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Geodesics are of course described by the geodesic equation. [tex] \frac{d^2x^\lambda }{dt^2} + \Gamma^{\lambda}{}_{\mu \nu }\frac{dx^\mu }{dt}\frac{dx^\nu }{dt} = 0 [/tex] Futhermore, if we multiply through by m, and replace the right hand side by a force, this is about as close as GR comes to Newton's equations of motion. Specifically, if we have a test particle moving under the action of an external nongravitational force, (for instance, an electric field), we can write in GR [tex] m\,\frac{d^2x^\lambda }{ds^2} + m\,\Gamma^{\lambda}{}_{\mu \nu }\frac{dx^\mu }{ds}\frac{dx^\nu }{ds} = F [/tex] So, it shouldn't be too surprising that the Christoffel symbols act pretty much like forces. In particular, we can identify some of them as being equal to what we used called the "force" of gravity in Newtonian theory. And in GR, we can replace solving F=ma with solving the geodesic equations (well, there are occasions where this doesn't work, and we have to worry about the Paperpatrou equations, but this is rare) BUT As I remarked earlier, the components of the Christoffel symbols transform in a complex way. From wiki http://en.wikipedia.org/w/index.php?...ldid=455650120 they transform like: [tex] \overline{\Gamma^k_{ij}} = \frac{\partial x^p}{\partial y^i}\, \frac{\partial x^q}{\partial y^j}\, \Gamma^r_{pq}\, \frac{\partial y^k}{\partial x^r} + \frac{\partial y^k}{\partial x^m}\, \frac{\partial^2 x^m}{\partial y^i \partial y^j} [/tex] which is not the tensor transformation law. So it's convenient to think of Christoffel symbols as "forces" in any one particular coordinate system that you want to work in, but it's a mistake to think they'll transform in the same manner as the forces in flat spacetime that you may be thinking of them as being analogous to. 


#192
Oct3111, 08:16 AM

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A couple of notes that I wanted to throw out before I go to work:
I think if I redo it with equipartition of rapidity, we'll have distribution that looks the same (densitywise) in the center after Lorentz Transformation. (2) I want to make an analogy. Let's say I take a cone, lay it out flat, and draw a straight line on it, and then wrap it back up in the cone shape again. We live in a cartesian coordinate system. Has that Cartesian Coordinate system failed us because that line that we have defined as straight is now curved? No. The cartesian coordinate system is alive and well, but it has a cone in it, and it has curved lines in it. I'm not trying to criticize the application of geometry to take a cone and wrap it, and say, YES, you can draw "straight" lines on a curved object. I have no problem with that. But when you go on to say that the overlying cartesian geometry has somehow been invalidated because you can shape a paper into a cone, that's where I have a disagreement. (3) I'm not saying that straight lines are always easy to detect. Of course if I look at the moon on the horizon, it looks distorted, because the light has NOT moved in a straight line (mostly because of atmospheric rather than gravitational effects). But the fact that the light doesn't move in a straight line does NOT mean that straight lines don't exist. But on the whole, how often does that happen? The great majority of things in the universe are not significantly affected by this sort of phenomenon. You point at them, and that's the direction they (not are) WERE, when the light left them. You can't see where the object IS, but you can see where the object WAS when the light left it.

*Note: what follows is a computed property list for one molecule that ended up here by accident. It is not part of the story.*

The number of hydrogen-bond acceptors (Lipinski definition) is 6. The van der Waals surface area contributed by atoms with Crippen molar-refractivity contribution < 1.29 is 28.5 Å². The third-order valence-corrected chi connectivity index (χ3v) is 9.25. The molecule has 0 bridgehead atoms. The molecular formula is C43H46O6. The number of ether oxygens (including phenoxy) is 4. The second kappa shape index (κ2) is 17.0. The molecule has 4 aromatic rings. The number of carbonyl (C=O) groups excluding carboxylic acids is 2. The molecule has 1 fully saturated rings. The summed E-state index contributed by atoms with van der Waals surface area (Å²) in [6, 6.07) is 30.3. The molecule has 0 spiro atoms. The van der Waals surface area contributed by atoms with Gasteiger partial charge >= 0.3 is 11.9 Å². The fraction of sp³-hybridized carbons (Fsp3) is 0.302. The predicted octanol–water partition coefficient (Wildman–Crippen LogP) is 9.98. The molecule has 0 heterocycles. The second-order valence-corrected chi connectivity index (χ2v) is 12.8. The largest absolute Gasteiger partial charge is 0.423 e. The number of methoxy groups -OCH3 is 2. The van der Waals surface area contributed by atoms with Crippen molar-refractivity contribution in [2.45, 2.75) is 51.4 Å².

#193
Oct3111, 11:15 AM

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Now try the same thought experiment with a sphere. You can't do it. There is no way to "lay a sphere out flat" and draw straight lines on the flat version, and then wrap it all back up into a sphere again. It's impossibleany such operation will distort the surface and invalidate its geometric invariants. That's one way of expressing the fact that a sphere has nonzero *intrinsic* curvature. The connection coefficients in pervect's formulas are nonzero on a sphere (i.e., there is *no* coordinate chart on the sphere that makes them all zero). And that's the kind of curvature we're talking about when we say that gravity is curvature of spacetime. The spacetime we are living in has intrinsic curvature because of gravity; it is a spacetime analogue of something like a sphere (actually more like a saddle, but the same argument I gave for a sphere would apply to a saddle too). It is *not* the spacetime analogue of something like a cone or a cylinder that can be laid out flat and wrapped up again without changing its intrinsic geometry. And in the presence of intrinsic curvature, all your intuitions about how things work in flat Euclidean space, or flat Minkowskian spacetime, are simply wrong on any large scale; they only approximately work over very small patches. You can only treat the Earth's surface as flat over a small area, and you can only treat spacetime as flat over a small region. 


#194
Nov111, 06:33 PM

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I have made several further posts in the other thread.
http://www.physicsforums.com/showthread.php?t=545002 I think I have explained myself better there. I'm trying to find the most concise description of our disagreement: You seem to take the attitude that infinite straight lines do not exist. And I take the attitude that infinite straight lines do exist, or at least are definable. In my thinking, regardless of the curvature of paths caused by gravity, it is always possible to imagine what would happen if matter wasn't there. In your thinking, regardless of how we try to imagine what would happen if matter wasn't there, there would always be more matter, screwing things up. Now I won't argue with that, but the question is not whether we can really map the straight lines with perfect accuracy. The question is whether those straight lines exist at all. I think they do. You think they don't. I explain why I think they do in the other thread. 


#195
Nov111, 11:57 PM

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I'll comment in the other thread.



#196
Feb2512, 07:17 AM

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The bottom result is that I was not able to conclusively prove or disprove either position. I still think that I am probably correct, but not so strongly as before. 


#197
Feb2512, 08:37 AM

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#198
Feb2512, 08:47 AM